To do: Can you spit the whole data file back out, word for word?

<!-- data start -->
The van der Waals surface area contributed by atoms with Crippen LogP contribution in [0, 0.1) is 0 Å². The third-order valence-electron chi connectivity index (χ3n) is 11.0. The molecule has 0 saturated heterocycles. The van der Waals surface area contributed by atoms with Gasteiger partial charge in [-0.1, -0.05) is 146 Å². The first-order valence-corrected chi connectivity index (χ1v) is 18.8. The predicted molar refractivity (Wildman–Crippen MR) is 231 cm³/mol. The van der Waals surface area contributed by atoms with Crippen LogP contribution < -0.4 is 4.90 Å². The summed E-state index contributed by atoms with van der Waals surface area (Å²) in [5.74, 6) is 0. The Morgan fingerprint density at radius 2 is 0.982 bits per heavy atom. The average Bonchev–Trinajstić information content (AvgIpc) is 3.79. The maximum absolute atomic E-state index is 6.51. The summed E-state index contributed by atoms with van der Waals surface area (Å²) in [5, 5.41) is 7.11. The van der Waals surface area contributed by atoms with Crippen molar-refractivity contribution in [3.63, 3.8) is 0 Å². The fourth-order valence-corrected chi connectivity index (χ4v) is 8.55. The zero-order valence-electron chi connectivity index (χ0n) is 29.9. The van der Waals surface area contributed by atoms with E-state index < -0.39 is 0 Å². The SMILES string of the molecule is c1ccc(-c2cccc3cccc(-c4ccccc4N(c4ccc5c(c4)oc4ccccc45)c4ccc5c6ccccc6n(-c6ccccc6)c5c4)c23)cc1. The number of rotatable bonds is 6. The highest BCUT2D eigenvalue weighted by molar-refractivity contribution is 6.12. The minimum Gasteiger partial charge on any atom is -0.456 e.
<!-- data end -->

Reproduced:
The van der Waals surface area contributed by atoms with Crippen LogP contribution in [0, 0.1) is 0 Å². The third-order valence-electron chi connectivity index (χ3n) is 11.0. The molecule has 0 saturated heterocycles. The van der Waals surface area contributed by atoms with Gasteiger partial charge in [-0.1, -0.05) is 146 Å². The first-order valence-corrected chi connectivity index (χ1v) is 18.8. The predicted molar refractivity (Wildman–Crippen MR) is 231 cm³/mol. The van der Waals surface area contributed by atoms with Crippen LogP contribution < -0.4 is 4.90 Å². The summed E-state index contributed by atoms with van der Waals surface area (Å²) in [5.74, 6) is 0. The Morgan fingerprint density at radius 2 is 0.982 bits per heavy atom. The average Bonchev–Trinajstić information content (AvgIpc) is 3.79. The maximum absolute atomic E-state index is 6.51. The summed E-state index contributed by atoms with van der Waals surface area (Å²) in [5, 5.41) is 7.11. The van der Waals surface area contributed by atoms with Crippen molar-refractivity contribution in [3.63, 3.8) is 0 Å². The fourth-order valence-corrected chi connectivity index (χ4v) is 8.55. The zero-order valence-electron chi connectivity index (χ0n) is 29.9. The van der Waals surface area contributed by atoms with E-state index < -0.39 is 0 Å². The SMILES string of the molecule is c1ccc(-c2cccc3cccc(-c4ccccc4N(c4ccc5c(c4)oc4ccccc45)c4ccc5c6ccccc6n(-c6ccccc6)c5c4)c23)cc1. The number of rotatable bonds is 6. The highest BCUT2D eigenvalue weighted by molar-refractivity contribution is 6.12. The minimum Gasteiger partial charge on any atom is -0.456 e.